Todd Steed – Sphere of influence
Todd Steed can remember the first song he ever wrote about Knoxville. He was in a punk band in the early 1980s called the Real Hostages: “We would write about the local radio station, and how we hated it,” he says.
It was the beginning of a music career that has made Steed, now 41, a cornerstone of the East Tennessee city’s ever-changing scene. Bands have come and gone in Knoxville, and Steed has known most of them, drunk with most of them, shared stages with most of them. Through it all, with a succession of his own outfits (Smokin’ Dave & the Premo Dopes, the Opposable Thumbs, Apelife), he has kept writing songs. And a lot of those songs have been about Knoxville: loving it, hating it, leaving it, coming back to it (from Indonesia, among other places, where he taught English for a few years), laughing at it, crying for it.
“I never consciously said, ‘Oh, it’s time to write a Knoxville song,'” he says. “I just wrote about what was happening. And usually that was happening in Knoxville.”
A few years ago, Steed went to see Ray Davies play at a Knoxville theater. At one point, the Kinks leader, whose catalog is rife with songs about specific places and people, turned to the audience and said, “Hey, you songwriters out there, you need to keep writing about what’s going on around you. Write about your hometown.”
“I figured I couldn’t turn him down,” Steed says. He started planning an all-Knoxville project. It got a boost last summer from a state fiscal crisis. In his day job, Steed is coordinator for study abroad programs at the University of Tennessee. When the campus briefly closed during a shutdown of state services, Steed sat down to write and then called some friends over to his North Knoxville home.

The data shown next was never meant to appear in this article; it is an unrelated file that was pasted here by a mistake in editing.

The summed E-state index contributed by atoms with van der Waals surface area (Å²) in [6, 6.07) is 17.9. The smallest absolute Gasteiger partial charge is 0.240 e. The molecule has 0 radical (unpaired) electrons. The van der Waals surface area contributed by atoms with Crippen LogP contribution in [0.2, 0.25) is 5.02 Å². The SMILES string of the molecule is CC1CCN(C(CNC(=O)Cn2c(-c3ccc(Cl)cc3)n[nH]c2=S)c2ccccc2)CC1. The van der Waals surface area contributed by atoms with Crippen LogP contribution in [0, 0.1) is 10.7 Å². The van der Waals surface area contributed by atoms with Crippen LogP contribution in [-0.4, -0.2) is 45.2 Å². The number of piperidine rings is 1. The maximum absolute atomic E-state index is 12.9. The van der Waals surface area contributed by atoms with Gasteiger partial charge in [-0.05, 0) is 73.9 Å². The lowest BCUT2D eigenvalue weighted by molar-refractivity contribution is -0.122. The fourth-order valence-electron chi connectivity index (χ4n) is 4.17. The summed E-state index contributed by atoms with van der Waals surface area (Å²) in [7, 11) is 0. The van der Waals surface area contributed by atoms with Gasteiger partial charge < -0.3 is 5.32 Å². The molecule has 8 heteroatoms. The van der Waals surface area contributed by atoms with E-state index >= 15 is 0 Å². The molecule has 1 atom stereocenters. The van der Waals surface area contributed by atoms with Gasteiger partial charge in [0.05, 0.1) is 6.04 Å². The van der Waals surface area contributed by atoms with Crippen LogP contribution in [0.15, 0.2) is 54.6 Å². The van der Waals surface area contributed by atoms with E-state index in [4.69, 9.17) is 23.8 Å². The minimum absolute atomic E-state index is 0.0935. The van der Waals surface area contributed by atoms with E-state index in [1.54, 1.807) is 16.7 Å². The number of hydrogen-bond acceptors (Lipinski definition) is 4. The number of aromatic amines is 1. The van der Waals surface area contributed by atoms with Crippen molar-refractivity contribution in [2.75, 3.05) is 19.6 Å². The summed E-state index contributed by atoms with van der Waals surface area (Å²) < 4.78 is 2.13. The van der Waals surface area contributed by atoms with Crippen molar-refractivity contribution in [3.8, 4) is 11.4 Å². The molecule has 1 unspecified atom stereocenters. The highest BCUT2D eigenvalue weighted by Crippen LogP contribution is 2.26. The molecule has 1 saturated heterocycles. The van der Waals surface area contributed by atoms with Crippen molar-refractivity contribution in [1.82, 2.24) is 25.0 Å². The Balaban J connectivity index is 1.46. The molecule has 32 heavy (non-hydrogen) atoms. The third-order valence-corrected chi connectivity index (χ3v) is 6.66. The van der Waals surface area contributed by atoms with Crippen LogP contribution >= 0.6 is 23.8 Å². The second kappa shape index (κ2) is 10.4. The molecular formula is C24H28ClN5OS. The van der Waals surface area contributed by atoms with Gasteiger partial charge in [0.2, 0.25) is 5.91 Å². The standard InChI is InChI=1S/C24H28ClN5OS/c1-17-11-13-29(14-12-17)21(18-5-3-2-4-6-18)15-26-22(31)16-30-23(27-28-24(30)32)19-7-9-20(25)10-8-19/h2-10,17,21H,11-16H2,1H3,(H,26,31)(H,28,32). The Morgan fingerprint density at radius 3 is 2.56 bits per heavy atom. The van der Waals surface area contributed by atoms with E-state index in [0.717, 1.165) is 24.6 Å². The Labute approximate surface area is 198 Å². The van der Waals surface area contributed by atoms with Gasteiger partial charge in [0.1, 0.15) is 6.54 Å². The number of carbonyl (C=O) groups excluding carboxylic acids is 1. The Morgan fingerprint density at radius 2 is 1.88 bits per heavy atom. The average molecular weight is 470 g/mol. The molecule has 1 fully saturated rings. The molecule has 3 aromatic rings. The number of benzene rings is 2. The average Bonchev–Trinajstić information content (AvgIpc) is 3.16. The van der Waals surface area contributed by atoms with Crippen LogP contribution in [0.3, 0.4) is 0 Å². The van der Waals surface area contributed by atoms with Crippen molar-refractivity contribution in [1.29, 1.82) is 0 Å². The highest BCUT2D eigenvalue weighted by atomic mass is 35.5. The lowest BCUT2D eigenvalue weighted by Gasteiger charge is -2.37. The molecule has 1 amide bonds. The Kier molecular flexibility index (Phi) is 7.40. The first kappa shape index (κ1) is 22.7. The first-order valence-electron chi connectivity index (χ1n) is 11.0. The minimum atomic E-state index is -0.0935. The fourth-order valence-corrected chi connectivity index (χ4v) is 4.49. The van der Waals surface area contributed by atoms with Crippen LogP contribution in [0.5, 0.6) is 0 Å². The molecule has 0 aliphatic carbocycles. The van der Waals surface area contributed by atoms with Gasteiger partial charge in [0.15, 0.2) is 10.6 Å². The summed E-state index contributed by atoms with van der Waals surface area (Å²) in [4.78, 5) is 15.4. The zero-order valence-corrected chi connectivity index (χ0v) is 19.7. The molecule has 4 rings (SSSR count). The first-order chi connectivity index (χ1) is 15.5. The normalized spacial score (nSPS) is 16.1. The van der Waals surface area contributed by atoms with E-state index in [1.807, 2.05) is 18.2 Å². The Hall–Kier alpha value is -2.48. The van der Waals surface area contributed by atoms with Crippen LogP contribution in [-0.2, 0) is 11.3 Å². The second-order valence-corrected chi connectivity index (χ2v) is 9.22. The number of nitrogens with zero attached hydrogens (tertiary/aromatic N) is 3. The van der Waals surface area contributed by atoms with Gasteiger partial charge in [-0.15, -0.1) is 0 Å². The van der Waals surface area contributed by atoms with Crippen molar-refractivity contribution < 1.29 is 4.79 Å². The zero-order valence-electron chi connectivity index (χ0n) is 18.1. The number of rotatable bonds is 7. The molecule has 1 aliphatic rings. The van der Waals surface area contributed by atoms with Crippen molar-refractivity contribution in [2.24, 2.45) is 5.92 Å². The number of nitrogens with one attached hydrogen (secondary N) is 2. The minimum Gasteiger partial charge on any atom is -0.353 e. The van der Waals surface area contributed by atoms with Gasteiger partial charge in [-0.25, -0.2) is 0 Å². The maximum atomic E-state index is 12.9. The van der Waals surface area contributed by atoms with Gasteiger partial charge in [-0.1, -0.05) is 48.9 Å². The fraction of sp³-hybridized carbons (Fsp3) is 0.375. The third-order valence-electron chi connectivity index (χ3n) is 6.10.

Over time, those friends included more than twenty musicians representing a cross-section of the city’s bands, from poet-rocker R.B. Morris to postpunk heroine Kat Brock to a de facto reunion of the late, great V-Roys. The resulting disc, Knoxville Tells, was released under the name Todd Steed & the Suns Of Phere — a typically Knoxville-centric reference to the Sunsphere, the glittering gold ball that is the most visible legacy of the city’s 1982 World’s Fair.
Steed admits the album is something of an anomaly in an era of mass media and globalization — a defiantly local project in both content and personnel, unconcerned with whether anyone outside the city limits gets the references to Highway 11E and East Town Mall.
Musically, it veers from twangy two-step to the gospel strains of “Nobody Listens To Me” (the lament of a worker laid off from Knoxville’s Levi’s plants, which closed a few years back) to Morris’ jazzy, spoken-word “Sunrise Over Fort Sanders”. There are odes to local prank-phone-call legend John Bean and skinny-dipping in the Smoky Mountains; there’s also “New Knoxville Girl”, an update of the most famous Knoxville song ever written (although what gets killed off this time is a local microbrewery — “I miss that beer,” the narrator moans).
Steed notes that a lot of art is about finding something universal in your own backyard. After all, before John Lennon, nobody outside Liverpool had ever heard of Strawberry Fields.
“It’s fairly recent, this phenomenon of music getting out of the community and becoming this shiny, big money machine,” Steed says. “I don’t mean that negatively, necessarily. But music historically has always been created for the community.”
Community was also central to recording the album. In a way, it’s as much a celebration of the Knoxville music scene — and the whole idea of a music scene, where people know each other and play gigs with each other and show up on each other’s porches — as it is of the city itself. Steed says that the process “was kind of like an extended birthday party,” with friends trooping in and out of the house, trading licks and ideas and verses.
While he’s written plenty of non-Knoxville songs, many of them available on the discs by his other bands (which are worth seeking out for fans of intelligent, inventive roots-rock), Steed says the local focus of Knoxville Tells helped remind him of what’s valuable about his Appalachian hometown. It’s worthwhile “to try to explore your city like it’s a tourist destination, like it’s an interesting place,” he suggests. “It’s just a reminder that your city is full of stories and interesting people and places and tragedies.”
And that’s a universal truth, whether or not you know where Kenilworth Lane is.
“Everybody has a hometown,” Steed says. “So if you write about being at war with your hometown, or falling in love with your hometown, people do get it other places.”